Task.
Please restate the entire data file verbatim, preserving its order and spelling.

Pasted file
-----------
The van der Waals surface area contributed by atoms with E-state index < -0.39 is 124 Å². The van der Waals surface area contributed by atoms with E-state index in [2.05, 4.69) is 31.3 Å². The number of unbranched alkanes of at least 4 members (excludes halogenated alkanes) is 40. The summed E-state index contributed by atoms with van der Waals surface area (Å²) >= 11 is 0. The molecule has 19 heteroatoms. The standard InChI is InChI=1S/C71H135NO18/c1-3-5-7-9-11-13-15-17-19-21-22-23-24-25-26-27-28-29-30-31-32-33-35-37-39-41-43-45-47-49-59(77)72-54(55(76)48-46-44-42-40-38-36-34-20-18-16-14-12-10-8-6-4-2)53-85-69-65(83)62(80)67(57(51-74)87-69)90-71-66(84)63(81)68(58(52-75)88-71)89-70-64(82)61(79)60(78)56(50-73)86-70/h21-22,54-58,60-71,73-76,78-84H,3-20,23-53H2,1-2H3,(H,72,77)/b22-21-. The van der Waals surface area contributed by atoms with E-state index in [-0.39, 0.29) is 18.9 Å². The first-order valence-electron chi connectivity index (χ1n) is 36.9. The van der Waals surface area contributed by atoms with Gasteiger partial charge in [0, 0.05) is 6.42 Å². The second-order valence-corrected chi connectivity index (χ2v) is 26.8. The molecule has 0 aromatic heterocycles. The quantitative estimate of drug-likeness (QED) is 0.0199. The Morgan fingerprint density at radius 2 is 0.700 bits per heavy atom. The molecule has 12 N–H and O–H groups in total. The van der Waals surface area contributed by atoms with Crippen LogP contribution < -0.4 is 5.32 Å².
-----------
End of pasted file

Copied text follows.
The van der Waals surface area contributed by atoms with E-state index < -0.39 is 124 Å². The van der Waals surface area contributed by atoms with E-state index in [2.05, 4.69) is 31.3 Å². The number of unbranched alkanes of at least 4 members (excludes halogenated alkanes) is 40. The summed E-state index contributed by atoms with van der Waals surface area (Å²) >= 11 is 0. The molecule has 19 heteroatoms. The standard InChI is InChI=1S/C71H135NO18/c1-3-5-7-9-11-13-15-17-19-21-22-23-24-25-26-27-28-29-30-31-32-33-35-37-39-41-43-45-47-49-59(77)72-54(55(76)48-46-44-42-40-38-36-34-20-18-16-14-12-10-8-6-4-2)53-85-69-65(83)62(80)67(57(51-74)87-69)90-71-66(84)63(81)68(58(52-75)88-71)89-70-64(82)61(79)60(78)56(50-73)86-70/h21-22,54-58,60-71,73-76,78-84H,3-20,23-53H2,1-2H3,(H,72,77)/b22-21-. The van der Waals surface area contributed by atoms with E-state index in [-0.39, 0.29) is 18.9 Å². The first-order valence-electron chi connectivity index (χ1n) is 36.9. The van der Waals surface area contributed by atoms with Gasteiger partial charge in [0, 0.05) is 6.42 Å². The second-order valence-corrected chi connectivity index (χ2v) is 26.8. The molecule has 0 aromatic heterocycles. The quantitative estimate of drug-likeness (QED) is 0.0199. The Morgan fingerprint density at radius 2 is 0.700 bits per heavy atom. The molecule has 12 N–H and O–H groups in total. The van der Waals surface area contributed by atoms with Crippen LogP contribution < -0.4 is 5.32 Å².